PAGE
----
The Central Gift

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In the ongoing discussion among Christians over the validity of the “sign gifts,” those (like myself) who believe these gifts have now ceased are sometimes tempted to dismiss the question with a platitude and a wave of the hand. “We should seek the Giver and not the gifts” provides a representative sample.

But this is too simple. God has constituted the world in such a way that we cannot approach Him apart from His gifts. He has given us life and breath, salvation in Christ, wisdom through His Word, and on and on. We cannot seek the Giver apart from His gifts. We must come to Him through His gifts. We come to the Father through the Son, the one given for the sins of the world. We read the Bible with given eyes, and even the copy of the Bible we hold was given to us by our loved ones, themselves in turn given to us by God. There is no way for a creature to approach God directly. There is no such thing as raw religious experience. All is mediated, all is gift.

So the real issue concerns how we value God’s gifts, that is, how we structure and prioritize them. I have been given both the Scriptures and the pebbles in my driveway, but I must not try to find the way to eternal life through studying the daily rearrangement of the pebbles. This does not mean that I do not appreciate both gifts, but only that a right understanding of the gifts requires me to rank them.

Paul tells the Corinthians that they were not lacking in any spiritual gift (1 Cor. 1:7). A brief glance at the chapters devoted to his discussion of spiritual gifts shows this also. The church there was filled with tongues, interpretations, healings, and prophecies. Even on the supposition that spiritual gifts today are the genuine article (as they certainly were in Corinth), Paul still gives us a radically different way of looking at things. He told this ancient church, which was radically blessed with spiritual gifts, that they were all unspiritual and carnal. As he put it, “And I, brethren, could not speak unto you as unto spiritual, but as unto carnal, even as unto babes in Christ. I have fed you with milk, and not with meat: for hitherto ye were not able to bear it, neither yet now are ye able. For ye are yet carnal . . .” (1 Cor. 3:1-3a). Paul appears to be functioning with a very different view of what constitutes spirituality and carnality. It is not measured or indicated by spiritual gifts at all. An ungifted man can be spiritual, and a spiritually gifted man can be carnal. The devil is a spirit and is unspiritual, and my neighbor, made out of meat and bones, is a very spiritual man.

Corinth was a city in Greece, and the Hellenistic error committed there has afflicted a good portion of the church ever since. We still tend to think of spirituality in terms of that gnostic inner spark – ethereal reason if we are rationalists, the inner light if we are mystics, a personal relationship with Jesus if we are modern evangelicals, or the baptism of the Holy Spirit if we are charismatics. Of course none of this is directed against a biblically defined approach to reason, light, covenant relationship, or the baptism of the Holy Spirit. It just means that in the down-to-earthiness of the Christian faith, all such experiences are to be considered as vaporous hoo-hah unless they result in dirt under the fingernails through glad service to my neighbor. Faith without works is dead. Religious experience or understanding or giftedness don’t mean a thing, if they ain’t got that swing.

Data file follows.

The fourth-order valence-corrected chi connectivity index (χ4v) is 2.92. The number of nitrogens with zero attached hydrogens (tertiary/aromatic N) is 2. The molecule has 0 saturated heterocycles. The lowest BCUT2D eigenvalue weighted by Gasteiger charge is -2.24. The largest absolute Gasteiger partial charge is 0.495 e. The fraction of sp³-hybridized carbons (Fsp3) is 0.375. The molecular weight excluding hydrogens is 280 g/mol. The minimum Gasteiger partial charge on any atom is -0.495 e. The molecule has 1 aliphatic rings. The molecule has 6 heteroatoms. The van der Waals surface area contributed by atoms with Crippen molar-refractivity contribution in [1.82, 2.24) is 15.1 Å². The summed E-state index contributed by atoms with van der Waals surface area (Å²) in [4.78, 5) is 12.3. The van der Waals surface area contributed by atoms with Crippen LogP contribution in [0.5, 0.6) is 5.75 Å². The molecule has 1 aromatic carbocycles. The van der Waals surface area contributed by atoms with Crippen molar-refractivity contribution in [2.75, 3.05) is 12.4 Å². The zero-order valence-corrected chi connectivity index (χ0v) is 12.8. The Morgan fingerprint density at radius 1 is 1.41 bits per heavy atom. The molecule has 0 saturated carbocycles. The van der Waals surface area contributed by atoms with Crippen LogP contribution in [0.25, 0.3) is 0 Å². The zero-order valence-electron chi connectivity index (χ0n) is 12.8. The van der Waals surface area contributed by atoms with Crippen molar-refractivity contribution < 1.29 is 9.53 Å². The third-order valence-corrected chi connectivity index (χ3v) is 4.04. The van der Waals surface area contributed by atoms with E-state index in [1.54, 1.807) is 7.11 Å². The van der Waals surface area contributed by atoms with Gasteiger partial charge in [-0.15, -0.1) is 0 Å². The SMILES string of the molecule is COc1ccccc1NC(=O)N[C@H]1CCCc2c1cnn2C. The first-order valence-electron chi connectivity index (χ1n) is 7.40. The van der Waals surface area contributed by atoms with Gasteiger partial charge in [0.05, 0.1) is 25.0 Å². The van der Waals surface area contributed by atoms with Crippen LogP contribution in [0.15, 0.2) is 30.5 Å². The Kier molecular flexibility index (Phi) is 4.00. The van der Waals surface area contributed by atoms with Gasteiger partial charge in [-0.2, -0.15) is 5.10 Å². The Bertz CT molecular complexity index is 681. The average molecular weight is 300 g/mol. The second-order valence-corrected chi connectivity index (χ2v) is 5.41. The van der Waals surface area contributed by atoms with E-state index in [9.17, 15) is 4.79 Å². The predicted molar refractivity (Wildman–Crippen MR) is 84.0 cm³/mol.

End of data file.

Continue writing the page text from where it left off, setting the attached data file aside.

The Corinthians were making this mistake with genuine gifts of the Spirit. We are, in my view, making the same mistake with spurious gifts. But ultimately what matters is the mistake – not the genuineness of the gifts. We debate whether the gifts are genuine because we do not really know what the gifts are for. Imagine a dinner table surrounded with small first graders, who, if left unattended, will put the beans in their ears. It does not matter, for the purposes of our thought experiment, whether or not the beans are real. In either case, that is not where they go. When we are doing the right thing with the gifts we have been given, the spuriousness of a purported gift is be detected right away. The reason it is frequently not detected in our day is that we abuse the false as the Corinthians abused the true. But the ear cannot tell the difference between a plastic bean and a real one. The “inner subjective spark,” exulting in an “experience,” cannot tell the difference either.

A contrast is frequently made between the gifts of the Spirit and the fruit of the Spirit, and sometimes this contrast is made in order to establish the point being argued here. An unspiritual man might prophesy like Balaam, but an unspiritual man cannot have love, joy, and peace if biblically defined. But there is still a Hellenistic way to internalize what is called the fruit of the Spirit – this is called pietism. True piety exults in the fruit of the Spirit biblically understood, which is to say, fruit produced in the presence of particular people, places, and things. Love of Suzanne, joy in suffering under Mr. Jacobs at work, peace with Smith across the alley, patience with the loud children, and so on. By contrast, impious pietism hauls the divine fire down into the inward parts and then warms itself around the fires of self-congratulation.

But obedience involves the entire man. And so a man who divides spirit from body in any way, however much he praises this spirit now detached, is an unspiritual man. He is still carnal, a babe.

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